Tuesday morning, December 4th.
The air was still. Cold. A thick mist moved round Loch Lomond. Pale sunlight touched the snowy mountaintops.
The landscape had little color, and the trees were black silhouettes. Loch Lomond lay before us glassy, reflective, serene. Even the birds were silent.
Wrapped in our woolen scarves and heavy coats, we ventured forth into the Trossachs, a national park, and a place of sheer beauty. We snapped photos of the mountains through the front window of the motor coach. The road was too snowy, too winding for us to pause longer than a moment.
We descended into a glen and discovered Loch Achray. A low-lying fog bank stretched along its shoreline, with a brilliant blue sky above. Though we still couldn’t disembark, we opened the door to catch a clear shot of this ethereal view, reflected in the loch.
The trees along the shore were more imaginary than real.
At last, a stopping point, where Highland coo—cows, if you like—posed for our cameras.
Against the stark white field, a red Royal Mailbox, with footprints all round it. “Neither snow nor rain nor heat nor gloom of night stays these couriers…”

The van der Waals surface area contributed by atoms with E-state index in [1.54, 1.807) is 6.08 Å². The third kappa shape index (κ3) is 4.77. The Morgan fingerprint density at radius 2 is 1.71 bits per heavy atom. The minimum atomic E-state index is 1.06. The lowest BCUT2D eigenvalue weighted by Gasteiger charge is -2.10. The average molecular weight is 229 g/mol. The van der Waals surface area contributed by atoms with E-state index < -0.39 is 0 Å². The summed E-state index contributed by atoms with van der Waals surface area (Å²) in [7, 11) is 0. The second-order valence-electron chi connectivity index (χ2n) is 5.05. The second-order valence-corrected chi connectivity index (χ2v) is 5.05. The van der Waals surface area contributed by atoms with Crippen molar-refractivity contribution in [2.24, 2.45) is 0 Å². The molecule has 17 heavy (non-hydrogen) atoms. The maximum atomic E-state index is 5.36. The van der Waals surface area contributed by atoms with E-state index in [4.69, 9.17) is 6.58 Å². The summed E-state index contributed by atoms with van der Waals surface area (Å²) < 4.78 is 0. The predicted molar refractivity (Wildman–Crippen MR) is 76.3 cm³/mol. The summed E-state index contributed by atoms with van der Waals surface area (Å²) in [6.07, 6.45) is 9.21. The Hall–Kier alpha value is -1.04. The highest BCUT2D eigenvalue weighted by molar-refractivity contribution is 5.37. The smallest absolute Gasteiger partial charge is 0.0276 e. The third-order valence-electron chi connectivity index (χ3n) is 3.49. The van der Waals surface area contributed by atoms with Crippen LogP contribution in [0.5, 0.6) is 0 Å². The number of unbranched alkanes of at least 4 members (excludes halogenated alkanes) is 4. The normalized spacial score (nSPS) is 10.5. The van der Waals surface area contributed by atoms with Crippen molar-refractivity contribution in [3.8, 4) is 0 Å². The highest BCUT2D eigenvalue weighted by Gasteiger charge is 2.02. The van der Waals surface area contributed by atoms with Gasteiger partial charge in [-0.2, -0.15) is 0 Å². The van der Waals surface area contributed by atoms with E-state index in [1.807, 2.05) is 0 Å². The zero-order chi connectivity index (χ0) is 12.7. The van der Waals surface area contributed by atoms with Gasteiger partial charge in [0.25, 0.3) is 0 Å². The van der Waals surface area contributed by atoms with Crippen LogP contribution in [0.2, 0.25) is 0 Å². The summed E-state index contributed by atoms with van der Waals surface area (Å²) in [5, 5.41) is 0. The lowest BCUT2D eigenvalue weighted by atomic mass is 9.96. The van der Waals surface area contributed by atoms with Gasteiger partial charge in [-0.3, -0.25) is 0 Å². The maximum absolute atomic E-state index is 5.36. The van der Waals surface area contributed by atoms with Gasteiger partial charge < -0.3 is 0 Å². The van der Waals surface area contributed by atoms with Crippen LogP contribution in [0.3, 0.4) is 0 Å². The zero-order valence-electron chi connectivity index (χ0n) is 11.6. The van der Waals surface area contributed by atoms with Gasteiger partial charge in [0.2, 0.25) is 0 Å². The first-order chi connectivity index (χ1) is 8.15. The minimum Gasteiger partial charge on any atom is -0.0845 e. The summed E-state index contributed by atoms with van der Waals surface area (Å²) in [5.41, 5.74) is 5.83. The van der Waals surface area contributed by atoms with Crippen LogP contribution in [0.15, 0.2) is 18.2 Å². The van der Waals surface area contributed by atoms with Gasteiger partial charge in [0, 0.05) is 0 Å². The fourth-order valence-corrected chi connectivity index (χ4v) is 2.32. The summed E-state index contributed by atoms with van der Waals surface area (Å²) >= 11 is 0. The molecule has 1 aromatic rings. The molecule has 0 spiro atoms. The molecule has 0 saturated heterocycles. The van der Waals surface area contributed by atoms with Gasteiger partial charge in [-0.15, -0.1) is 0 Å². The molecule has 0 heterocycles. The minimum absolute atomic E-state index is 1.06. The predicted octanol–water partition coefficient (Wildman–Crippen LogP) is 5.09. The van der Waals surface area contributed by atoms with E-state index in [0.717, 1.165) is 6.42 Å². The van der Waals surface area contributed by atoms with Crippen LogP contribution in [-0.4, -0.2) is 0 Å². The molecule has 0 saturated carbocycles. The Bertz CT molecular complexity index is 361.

One step to the right, and I saw the empty field, bathed in a snowy mist.
Our next stop, the ancient town of Stirling.
A week ago the Ochil Hills were sunlit. Now clouds hovered over them, brooding. The ground below looked hard, frozen.
A frosting of snow decorated the top of the dry stane dyke.
Outside Stirling Castle, Robert the Bruce surveys the land for which he—and William Wallace—bravely fought.
From this vantage point we might have watched The Battle of Stirling Bridge (September 1297) or the Battle of Bannockburn (June 1314).
Below the castle lies the King’s Knot, a garden built centuries ago. Along its boundary, King’s Park, Stirling’s Victorian neighborhood.
Snow on snow on snow.
Even so, a patch of blue sky. A reminder that this is Scotland, where anything can happen, any season of the year.
If you’ve experienced a memorable wintry day, kindly leave a comment.